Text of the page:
As head seamstress for the Atlantic Ballet Canada, Gelena Devedjinejad is used to fine needlework. She is a custom designer and makes up to 100 costumes a year for the youth program.
Now she’s working on something totally different. Face masks.
“A lot of people have lost their jobs at this difficult time and a lot of organizations and a lot of businesses will close completely and I am glad we’re still able to work and it’s helpful for the company to survive at this difficult time as well.” Devedjinejad said.
The idea to switch from costumes to face masks came when the COVID-19 pandemic hit and performances for the non-profit Atlantic Ballet Canada were no longer an option.
As the discussion about wearing face masks picked up, CEO and co-founder Susan Chalmers-Gauvin said there was a great flurry of activity with people looking to buy them.
An initial Facebook post by the ballet offering to make them locally and keep staff employed brought in 4 inquiries overnight.
Then they decided to go ahead and within the first 48 hours, they received 500 orders.
Chalmers-Gauvin says it has helped keep employees going.
“This has been very important to keep Atlantic Ballet connected to the community because suddenly we can’t perform and that’s the life blood of an organization to be in front of an audience, whether it’s our professional dancers or whether it’s through our youth education program and that was cut off immediately.” she said.
“So this has been a wonderful way to reach out to touch the community, to have the community interact with us.”
The demand for the non-medical masks continues to grow. More than two thousand have been ordered in the last three weeks. And there is now a backlog.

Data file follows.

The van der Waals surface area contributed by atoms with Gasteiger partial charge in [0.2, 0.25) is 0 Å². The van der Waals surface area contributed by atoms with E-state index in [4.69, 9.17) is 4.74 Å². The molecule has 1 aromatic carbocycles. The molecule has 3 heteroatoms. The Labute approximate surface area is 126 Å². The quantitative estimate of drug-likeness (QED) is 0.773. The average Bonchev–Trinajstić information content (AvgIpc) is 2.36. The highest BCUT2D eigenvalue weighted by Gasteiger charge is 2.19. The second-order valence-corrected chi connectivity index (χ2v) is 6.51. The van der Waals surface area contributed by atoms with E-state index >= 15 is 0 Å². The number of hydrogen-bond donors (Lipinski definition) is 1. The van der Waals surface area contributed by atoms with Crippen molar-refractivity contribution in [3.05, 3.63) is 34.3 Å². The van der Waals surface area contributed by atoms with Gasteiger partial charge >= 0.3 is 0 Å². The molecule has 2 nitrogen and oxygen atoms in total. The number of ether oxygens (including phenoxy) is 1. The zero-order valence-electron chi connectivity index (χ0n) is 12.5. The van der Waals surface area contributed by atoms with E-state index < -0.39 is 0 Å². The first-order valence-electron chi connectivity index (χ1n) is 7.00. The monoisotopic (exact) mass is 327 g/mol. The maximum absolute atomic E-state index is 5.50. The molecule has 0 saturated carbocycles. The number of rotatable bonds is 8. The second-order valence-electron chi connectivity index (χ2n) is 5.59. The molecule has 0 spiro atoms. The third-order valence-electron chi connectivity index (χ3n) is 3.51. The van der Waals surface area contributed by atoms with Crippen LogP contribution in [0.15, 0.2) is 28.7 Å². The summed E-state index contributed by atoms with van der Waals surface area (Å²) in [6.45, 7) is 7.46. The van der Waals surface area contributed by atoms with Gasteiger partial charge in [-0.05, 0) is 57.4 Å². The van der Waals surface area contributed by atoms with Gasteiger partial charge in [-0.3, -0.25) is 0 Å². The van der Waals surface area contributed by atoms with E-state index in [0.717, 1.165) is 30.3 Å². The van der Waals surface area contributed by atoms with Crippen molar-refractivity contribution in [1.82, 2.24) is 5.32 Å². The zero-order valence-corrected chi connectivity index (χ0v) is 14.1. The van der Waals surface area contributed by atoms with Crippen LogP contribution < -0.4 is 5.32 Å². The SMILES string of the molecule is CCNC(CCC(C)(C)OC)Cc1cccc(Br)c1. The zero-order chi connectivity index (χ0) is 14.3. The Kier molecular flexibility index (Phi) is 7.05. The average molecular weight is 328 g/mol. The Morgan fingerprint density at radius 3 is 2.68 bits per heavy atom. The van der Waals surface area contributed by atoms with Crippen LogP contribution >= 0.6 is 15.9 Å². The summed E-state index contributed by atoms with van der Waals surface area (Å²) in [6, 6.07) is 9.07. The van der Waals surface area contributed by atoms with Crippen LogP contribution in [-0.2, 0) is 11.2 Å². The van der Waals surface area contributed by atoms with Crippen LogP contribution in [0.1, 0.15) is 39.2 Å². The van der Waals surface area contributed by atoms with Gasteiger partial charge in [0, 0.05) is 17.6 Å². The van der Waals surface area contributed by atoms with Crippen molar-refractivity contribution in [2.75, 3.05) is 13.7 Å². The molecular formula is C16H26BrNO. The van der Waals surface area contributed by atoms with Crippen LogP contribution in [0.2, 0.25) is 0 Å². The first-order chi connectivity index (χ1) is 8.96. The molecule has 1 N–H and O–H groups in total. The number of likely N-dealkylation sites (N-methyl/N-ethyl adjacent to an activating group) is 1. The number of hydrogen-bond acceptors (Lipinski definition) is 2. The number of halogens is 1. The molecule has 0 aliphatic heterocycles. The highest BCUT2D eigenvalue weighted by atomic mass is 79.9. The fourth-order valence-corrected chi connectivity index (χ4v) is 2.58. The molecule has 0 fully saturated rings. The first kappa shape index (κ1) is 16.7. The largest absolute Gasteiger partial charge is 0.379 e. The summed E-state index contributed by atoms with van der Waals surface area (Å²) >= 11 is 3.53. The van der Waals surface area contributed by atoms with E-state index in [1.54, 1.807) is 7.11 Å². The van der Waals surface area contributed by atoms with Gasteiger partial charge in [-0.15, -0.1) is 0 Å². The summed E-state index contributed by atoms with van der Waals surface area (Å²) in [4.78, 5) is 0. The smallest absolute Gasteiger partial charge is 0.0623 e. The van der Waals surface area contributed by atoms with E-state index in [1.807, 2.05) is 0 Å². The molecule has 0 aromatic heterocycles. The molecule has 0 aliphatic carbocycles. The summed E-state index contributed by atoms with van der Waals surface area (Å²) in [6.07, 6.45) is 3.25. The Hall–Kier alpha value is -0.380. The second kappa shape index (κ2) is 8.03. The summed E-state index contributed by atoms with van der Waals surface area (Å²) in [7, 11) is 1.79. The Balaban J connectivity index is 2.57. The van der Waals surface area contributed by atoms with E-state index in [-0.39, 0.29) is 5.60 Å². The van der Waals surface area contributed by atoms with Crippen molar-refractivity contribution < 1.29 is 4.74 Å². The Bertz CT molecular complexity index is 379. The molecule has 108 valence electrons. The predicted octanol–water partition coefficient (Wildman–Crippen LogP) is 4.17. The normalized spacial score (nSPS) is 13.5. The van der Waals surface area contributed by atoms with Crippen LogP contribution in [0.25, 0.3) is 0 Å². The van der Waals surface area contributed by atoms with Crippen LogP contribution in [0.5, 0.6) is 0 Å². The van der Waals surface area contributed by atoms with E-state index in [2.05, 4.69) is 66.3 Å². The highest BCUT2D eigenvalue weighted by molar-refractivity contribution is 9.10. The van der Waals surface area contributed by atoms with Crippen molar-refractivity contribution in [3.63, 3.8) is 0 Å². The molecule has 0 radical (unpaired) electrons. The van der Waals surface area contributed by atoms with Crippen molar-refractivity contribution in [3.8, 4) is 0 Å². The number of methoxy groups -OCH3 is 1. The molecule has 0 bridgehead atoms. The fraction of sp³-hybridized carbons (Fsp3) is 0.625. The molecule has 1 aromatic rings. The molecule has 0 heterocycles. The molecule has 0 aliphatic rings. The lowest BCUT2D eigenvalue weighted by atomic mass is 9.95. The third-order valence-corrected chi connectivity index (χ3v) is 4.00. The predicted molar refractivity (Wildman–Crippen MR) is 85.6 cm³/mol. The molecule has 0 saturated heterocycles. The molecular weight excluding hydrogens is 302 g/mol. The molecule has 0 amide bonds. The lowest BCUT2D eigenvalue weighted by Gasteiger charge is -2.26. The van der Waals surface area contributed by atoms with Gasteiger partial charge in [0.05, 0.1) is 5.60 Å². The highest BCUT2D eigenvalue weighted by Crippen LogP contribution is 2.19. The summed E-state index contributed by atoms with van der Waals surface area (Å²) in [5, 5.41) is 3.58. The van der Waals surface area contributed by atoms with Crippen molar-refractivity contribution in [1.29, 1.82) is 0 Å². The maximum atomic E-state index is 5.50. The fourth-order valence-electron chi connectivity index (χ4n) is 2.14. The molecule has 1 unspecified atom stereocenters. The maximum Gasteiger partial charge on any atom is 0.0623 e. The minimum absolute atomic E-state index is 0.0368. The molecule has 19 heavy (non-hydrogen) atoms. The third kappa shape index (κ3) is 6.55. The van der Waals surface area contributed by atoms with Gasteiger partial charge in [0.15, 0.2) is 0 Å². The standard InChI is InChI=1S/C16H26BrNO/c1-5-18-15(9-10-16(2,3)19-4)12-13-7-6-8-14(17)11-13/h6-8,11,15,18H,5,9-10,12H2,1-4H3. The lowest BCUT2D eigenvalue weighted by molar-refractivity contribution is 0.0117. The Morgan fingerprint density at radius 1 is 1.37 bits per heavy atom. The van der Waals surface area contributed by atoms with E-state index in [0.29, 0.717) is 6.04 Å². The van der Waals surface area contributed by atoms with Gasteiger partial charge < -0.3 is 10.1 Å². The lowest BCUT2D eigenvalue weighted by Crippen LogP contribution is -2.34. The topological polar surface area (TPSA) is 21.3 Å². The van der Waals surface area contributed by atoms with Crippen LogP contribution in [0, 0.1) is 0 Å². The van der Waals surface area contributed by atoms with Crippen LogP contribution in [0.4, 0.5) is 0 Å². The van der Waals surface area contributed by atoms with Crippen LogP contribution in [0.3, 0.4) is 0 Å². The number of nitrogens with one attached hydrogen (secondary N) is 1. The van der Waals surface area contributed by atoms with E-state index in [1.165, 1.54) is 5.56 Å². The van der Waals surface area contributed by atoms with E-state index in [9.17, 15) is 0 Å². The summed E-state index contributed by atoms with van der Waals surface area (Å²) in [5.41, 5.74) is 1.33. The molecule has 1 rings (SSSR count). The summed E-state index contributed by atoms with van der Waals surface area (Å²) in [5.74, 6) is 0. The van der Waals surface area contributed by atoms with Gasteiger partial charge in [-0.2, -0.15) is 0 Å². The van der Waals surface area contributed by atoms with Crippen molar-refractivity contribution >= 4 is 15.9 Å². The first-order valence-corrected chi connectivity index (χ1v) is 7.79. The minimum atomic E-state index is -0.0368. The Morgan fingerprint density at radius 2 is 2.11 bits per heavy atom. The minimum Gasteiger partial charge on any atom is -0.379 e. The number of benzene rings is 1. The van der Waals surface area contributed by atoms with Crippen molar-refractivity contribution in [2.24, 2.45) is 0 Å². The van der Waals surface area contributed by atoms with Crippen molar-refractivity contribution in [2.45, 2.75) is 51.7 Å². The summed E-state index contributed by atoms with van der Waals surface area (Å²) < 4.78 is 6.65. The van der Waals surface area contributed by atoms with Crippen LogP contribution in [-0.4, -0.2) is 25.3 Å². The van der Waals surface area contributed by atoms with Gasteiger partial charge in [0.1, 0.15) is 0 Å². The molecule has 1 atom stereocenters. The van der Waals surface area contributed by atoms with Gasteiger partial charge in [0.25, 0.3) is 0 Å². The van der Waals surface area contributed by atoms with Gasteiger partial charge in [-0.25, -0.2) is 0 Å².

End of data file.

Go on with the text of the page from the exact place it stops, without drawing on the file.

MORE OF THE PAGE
Chalmers-Gauvin says they’re looking for volunteers to help sew, cut, iron or assemble.
She says a lot of businesses in the Greater Moncton area have reached out with bulk orders.
“As they’re preparing to go back to work they order bulk, 70 masks, 80 masks at a time so that’s been very positive.” she said.
Chalmers-Gauvin says it doesn’t look as if business is going to slow down any time soon.
“It may be that we are wearing masks all the time or any time we’re in the retail stores, so we’ll have an understanding of that over the coming weeks. But certainly for now we’re still getting lots of orders and we’re happy to take those orders and happy to support our community and have them support us.” Chalmers-Gauvin said.
Devedjinejad, who has been with the ballet since 2015, is thankful to the community.
“We have a lot of orders and they are supporting us and it’s really helpful at this time, really important to help each other.” she said.
“Helping each other, we’ll be able to make it out through this difficult time and survive.”